During their testimony this past week in front of the House Appropriations Subcommittee, Justices Thomas and Breyer conceded that getting a clerkship on the Court comes down to a great extent to a candidate's networks and connections, to "the people you know," in the words of Justice Thomas.
I wonder if the implications of their concessions was lost on the justices, especially Justice Thomas.
Whatever happened to "merit?"
This should not be hard question, particularly for Justice Thomas. The issue of law clerk diversity should be open and shut for him: I only hire on the basis of merit, he should have said, the same way that Michigan law school should admit its students and New Haven should promote its firefighters. Instead, he chose to talk about the pool of candidates and how he basically does the best he can under the circumstances.
In fairness to him, it may be that he was simply pandering to the subcommittee, telling its members what they wanted to hear. But that seems unlikely. I really think he was being honest. For a telling example, consider the case of Duke Law School and its most recent dean search.
Think first about what the concept of merit would entail in such a search. What does it mean to deserve a position of dean at a major law school, not to mention an elite one. Strong academic credentials? Strong fund-raising record? Affability? Good looks and charming personality? All of the above? I don't really have a definitive answer, and anyone who has been part of a dean search knows full well that faculties don't have one either. They simply hire the person they like, or the candidate who feels right, or whatever. They look to the future and hire the candidate they think is best positioned to get them there. Hardly an exact science.
A little over two years ago, Duke Law School found itself in this position. Their three finalists were Erwin Chemerinsky, then a faculty member at Duke and presently dean at UC-Irvine; Kyle Logue, professor of law at Michigan Law School; and David Levi, Chief Judge of the United States District Court for the Eastern District of California.
For someone looking on the outside, the choice seems pre-ordained. But rather than choose Chemerinsky, the law school chose Judge Levi. A surprising choice, it would seem. Upon close inspection, not so much.
Judge Levi is the son of Edward Levi, former attorney general under President Ford, former President of the University of Chicago and former dean of the Chicago Law School. Without question, his credentials are impeccable, and by no means do I intend to impugn them: he is a magna cum laude graduate of Harvard College, graduate of Stanford Law School, where he graduated Order of the Coif and was President of the Stanford Law Review, and clerked for Justice Lewis Powell. Under any measure, Judge Levi is qualified to do whatever he wants in life, including lead an elite law school. But just think: when was the last time you heard of a federal judge leaving the bench to become dean of a leading law school?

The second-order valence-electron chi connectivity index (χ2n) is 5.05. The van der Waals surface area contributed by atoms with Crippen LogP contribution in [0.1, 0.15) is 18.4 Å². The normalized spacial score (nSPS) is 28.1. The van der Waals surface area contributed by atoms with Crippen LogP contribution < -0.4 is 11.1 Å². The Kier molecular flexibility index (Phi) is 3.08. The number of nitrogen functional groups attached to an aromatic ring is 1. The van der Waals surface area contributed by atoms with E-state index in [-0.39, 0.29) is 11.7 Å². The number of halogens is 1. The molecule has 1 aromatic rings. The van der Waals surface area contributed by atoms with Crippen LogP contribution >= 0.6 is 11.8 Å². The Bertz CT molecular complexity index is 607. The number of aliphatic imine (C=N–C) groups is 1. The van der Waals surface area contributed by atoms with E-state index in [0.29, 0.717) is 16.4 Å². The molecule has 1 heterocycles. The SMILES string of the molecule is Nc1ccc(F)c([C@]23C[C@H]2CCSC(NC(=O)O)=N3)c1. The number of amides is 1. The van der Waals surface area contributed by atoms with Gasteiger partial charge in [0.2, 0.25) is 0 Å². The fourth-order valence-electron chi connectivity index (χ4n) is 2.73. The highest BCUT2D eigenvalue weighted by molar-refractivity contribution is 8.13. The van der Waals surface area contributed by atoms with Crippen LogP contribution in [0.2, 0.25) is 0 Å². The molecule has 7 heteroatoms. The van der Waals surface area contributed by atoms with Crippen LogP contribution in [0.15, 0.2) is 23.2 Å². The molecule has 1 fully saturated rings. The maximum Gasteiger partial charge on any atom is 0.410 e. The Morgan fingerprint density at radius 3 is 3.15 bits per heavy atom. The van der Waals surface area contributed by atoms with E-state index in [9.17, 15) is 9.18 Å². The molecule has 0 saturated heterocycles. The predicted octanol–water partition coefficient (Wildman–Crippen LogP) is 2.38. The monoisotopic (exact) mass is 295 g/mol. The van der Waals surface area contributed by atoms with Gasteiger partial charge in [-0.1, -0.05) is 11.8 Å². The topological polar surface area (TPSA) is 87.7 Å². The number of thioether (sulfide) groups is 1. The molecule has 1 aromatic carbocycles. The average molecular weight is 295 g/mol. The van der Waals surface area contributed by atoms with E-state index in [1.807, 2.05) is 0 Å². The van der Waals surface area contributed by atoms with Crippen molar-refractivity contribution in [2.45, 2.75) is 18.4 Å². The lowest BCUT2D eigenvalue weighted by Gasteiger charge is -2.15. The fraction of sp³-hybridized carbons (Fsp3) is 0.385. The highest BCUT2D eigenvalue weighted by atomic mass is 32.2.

In a world where connections, networks, and "the people you know" make all the difference in the world, the appointment of Dean Levi was a masterful one. Could it be a coincidence that Duke law is sending three of its graduate to clerk on the Supreme Court the upcoming term?
Is it also hardly a coincidence that Elena Kagan and Diane Wood, former professors at the University of Chicago Law School -- where President Obama once taught as a senior lecturer -- are leading candidates to replace Justice Stevens.
The bottom line is simple: in a world where networks and connections matter, we already know who will not get jobs and gaudy appointments to important places. We can focus on Mr. Ricci and Ms. Gratz all we want, but the world that conservatives on the Court want us to believe exist, a world where hard work and individual effort will get you places is simply not the real world. In the case of Justice Thomas, it is particularly galling that not only did he get ahead in the world through networks, his race, and the people he knew, but he also fully recognizes and acknowledges the realities of the world. So, when you read his next opinion hiring, admissions, or equal protection in general, keep his testimony from last week in mind. The man is either inconsistent, not smart enough to see the inconsistency, or a hypocrite.